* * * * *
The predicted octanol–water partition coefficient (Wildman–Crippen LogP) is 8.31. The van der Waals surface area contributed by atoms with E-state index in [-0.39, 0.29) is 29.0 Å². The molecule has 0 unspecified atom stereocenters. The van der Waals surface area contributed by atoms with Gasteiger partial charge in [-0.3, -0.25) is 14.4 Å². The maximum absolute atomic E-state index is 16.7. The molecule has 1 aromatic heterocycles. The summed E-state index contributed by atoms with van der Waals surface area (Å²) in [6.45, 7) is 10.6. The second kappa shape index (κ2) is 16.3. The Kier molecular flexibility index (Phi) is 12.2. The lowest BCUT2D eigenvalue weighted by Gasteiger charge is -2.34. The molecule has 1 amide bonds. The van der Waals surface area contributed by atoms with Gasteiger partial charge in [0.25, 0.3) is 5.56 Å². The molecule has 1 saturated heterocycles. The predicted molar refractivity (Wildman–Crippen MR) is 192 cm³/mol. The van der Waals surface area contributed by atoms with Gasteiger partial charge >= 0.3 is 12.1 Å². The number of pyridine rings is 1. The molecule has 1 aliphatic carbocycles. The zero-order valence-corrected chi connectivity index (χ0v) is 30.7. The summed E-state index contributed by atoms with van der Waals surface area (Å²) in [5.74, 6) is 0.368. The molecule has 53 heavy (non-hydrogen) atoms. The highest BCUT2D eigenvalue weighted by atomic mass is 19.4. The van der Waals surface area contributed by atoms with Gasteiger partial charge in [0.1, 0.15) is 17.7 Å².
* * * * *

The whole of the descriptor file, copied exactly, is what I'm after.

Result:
The predicted octanol–water partition coefficient (Wildman–Crippen LogP) is 8.31. The van der Waals surface area contributed by atoms with E-state index in [-0.39, 0.29) is 29.0 Å². The molecule has 0 unspecified atom stereocenters. The van der Waals surface area contributed by atoms with Gasteiger partial charge in [-0.3, -0.25) is 14.4 Å². The maximum absolute atomic E-state index is 16.7. The molecule has 1 aromatic heterocycles. The summed E-state index contributed by atoms with van der Waals surface area (Å²) in [6.45, 7) is 10.6. The second kappa shape index (κ2) is 16.3. The Kier molecular flexibility index (Phi) is 12.2. The lowest BCUT2D eigenvalue weighted by Gasteiger charge is -2.34. The molecule has 1 amide bonds. The van der Waals surface area contributed by atoms with Gasteiger partial charge in [0.25, 0.3) is 5.56 Å². The molecule has 1 saturated heterocycles. The predicted molar refractivity (Wildman–Crippen MR) is 192 cm³/mol. The van der Waals surface area contributed by atoms with Gasteiger partial charge >= 0.3 is 12.1 Å². The number of pyridine rings is 1. The molecule has 1 aliphatic carbocycles. The zero-order valence-corrected chi connectivity index (χ0v) is 30.7. The summed E-state index contributed by atoms with van der Waals surface area (Å²) in [5.74, 6) is 0.368. The molecule has 53 heavy (non-hydrogen) atoms. The highest BCUT2D eigenvalue weighted by atomic mass is 19.4. The van der Waals surface area contributed by atoms with Gasteiger partial charge in [0.1, 0.15) is 17.7 Å².